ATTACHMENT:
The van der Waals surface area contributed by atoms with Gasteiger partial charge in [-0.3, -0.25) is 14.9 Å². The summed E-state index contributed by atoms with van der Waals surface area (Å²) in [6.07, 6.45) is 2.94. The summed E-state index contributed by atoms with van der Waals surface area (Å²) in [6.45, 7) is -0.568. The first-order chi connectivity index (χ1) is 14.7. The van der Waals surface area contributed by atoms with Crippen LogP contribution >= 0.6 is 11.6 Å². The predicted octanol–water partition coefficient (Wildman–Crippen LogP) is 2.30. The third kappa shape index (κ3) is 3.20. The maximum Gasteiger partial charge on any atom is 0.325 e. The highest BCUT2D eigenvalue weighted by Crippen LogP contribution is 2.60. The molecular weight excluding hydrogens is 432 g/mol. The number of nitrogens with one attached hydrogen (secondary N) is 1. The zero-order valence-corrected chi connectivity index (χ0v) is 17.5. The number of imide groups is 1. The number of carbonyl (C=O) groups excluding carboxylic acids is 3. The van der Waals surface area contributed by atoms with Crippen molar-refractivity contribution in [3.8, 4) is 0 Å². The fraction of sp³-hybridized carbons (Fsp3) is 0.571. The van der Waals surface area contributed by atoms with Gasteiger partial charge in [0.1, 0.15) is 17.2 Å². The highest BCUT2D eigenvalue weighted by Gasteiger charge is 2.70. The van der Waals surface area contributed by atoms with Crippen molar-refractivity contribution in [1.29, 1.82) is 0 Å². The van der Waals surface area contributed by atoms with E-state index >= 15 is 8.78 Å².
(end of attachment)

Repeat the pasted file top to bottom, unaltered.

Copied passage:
The van der Waals surface area contributed by atoms with Gasteiger partial charge in [-0.3, -0.25) is 14.9 Å². The summed E-state index contributed by atoms with van der Waals surface area (Å²) in [6.07, 6.45) is 2.94. The summed E-state index contributed by atoms with van der Waals surface area (Å²) in [6.45, 7) is -0.568. The first-order chi connectivity index (χ1) is 14.7. The van der Waals surface area contributed by atoms with Crippen LogP contribution >= 0.6 is 11.6 Å². The predicted octanol–water partition coefficient (Wildman–Crippen LogP) is 2.30. The third kappa shape index (κ3) is 3.20. The maximum Gasteiger partial charge on any atom is 0.325 e. The highest BCUT2D eigenvalue weighted by Crippen LogP contribution is 2.60. The molecular weight excluding hydrogens is 432 g/mol. The number of nitrogens with one attached hydrogen (secondary N) is 1. The zero-order valence-corrected chi connectivity index (χ0v) is 17.5. The number of imide groups is 1. The number of carbonyl (C=O) groups excluding carboxylic acids is 3. The van der Waals surface area contributed by atoms with Crippen molar-refractivity contribution in [3.8, 4) is 0 Å². The fraction of sp³-hybridized carbons (Fsp3) is 0.571. The van der Waals surface area contributed by atoms with Gasteiger partial charge in [0.1, 0.15) is 17.2 Å². The highest BCUT2D eigenvalue weighted by Gasteiger charge is 2.70. The van der Waals surface area contributed by atoms with Crippen molar-refractivity contribution in [1.29, 1.82) is 0 Å². The van der Waals surface area contributed by atoms with E-state index >= 15 is 8.78 Å².